This super dog makes a great family pet but does require consistent training as it does have a dominant streak and can be strong-willed. It develops a great bond with its owners and will stick firmly with the family, loving children and demonstrating this with kisses, cuddles and play and sometimes quite demanding of attention.
As a working dog, the Hokkaido was often used to keep the other dogs in the kennel in order, making the most of its strong-willed dominance. This does mean that it can show aggression towards other dogs.
One of the most incredible features of the Hokkaido is its amazing sense of smell. The Hokkaido has been known to find its way home from hundreds of miles away! They are very intelligent and easy to train and love the outdoors. A lot of physical and mental exercise is important to maintain happiness and prevent boredom behaviors.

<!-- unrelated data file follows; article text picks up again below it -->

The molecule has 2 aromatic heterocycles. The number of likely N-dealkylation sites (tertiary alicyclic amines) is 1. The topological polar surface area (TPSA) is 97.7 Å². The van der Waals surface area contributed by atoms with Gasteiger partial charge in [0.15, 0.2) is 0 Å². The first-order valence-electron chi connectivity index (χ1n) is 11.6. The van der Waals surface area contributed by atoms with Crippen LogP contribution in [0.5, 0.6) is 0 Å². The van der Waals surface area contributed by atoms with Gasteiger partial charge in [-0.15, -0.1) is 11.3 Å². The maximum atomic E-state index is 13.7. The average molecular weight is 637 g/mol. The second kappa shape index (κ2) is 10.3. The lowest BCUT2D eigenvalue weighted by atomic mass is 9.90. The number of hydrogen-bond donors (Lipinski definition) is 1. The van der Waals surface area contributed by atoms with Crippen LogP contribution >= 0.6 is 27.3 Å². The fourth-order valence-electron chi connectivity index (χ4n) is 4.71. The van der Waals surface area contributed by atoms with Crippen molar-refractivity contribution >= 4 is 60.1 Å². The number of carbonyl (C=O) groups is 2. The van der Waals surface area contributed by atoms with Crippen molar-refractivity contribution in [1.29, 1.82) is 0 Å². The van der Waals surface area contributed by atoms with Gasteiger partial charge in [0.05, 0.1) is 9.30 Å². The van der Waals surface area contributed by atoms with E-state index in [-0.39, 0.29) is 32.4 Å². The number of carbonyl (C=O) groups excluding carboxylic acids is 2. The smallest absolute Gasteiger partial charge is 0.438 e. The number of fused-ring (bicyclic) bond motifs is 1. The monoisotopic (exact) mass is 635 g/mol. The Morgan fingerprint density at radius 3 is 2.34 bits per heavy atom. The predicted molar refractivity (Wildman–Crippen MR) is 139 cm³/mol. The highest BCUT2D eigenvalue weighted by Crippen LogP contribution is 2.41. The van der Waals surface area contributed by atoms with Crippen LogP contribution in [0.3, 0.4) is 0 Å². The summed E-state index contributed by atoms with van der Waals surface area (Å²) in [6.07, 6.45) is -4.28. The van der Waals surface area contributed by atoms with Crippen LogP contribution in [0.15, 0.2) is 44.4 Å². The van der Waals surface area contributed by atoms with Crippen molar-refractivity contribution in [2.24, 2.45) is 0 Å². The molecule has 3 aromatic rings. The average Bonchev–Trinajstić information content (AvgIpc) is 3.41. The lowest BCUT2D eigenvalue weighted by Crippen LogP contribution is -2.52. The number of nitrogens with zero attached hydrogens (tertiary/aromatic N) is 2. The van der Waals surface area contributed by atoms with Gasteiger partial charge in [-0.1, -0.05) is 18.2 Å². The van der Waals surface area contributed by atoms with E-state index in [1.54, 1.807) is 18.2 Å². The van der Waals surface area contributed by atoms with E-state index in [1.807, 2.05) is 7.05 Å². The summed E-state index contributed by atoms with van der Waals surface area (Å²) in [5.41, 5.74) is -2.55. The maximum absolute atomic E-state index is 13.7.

#4 – Japanese Akita Inu
The Japanese Akita is the largest of the Spitz breeds, with a lengthy history and a legendary status in Japan. During World War Two this breed almost vanished from Japan. There is another similar breed called the American Akita, but they are not quite the same.
Known for their loyalty, there is a story in Japan of an Akita named Hachiko, who continued going to meet his master at the train station (where he used to meet him from his daily commute) for nine years after his master died.
Looking like an enormous and extremely fluffy teddy-bear dog, the Akita weighs in at around 70 to 120 pounds and stands 24 – 28 inches tall. They are muscular and well-proportioned with a large bone structure, sporting a broad head, with the pointed ears, almond eyes and curled tail common to the Spitz dogs.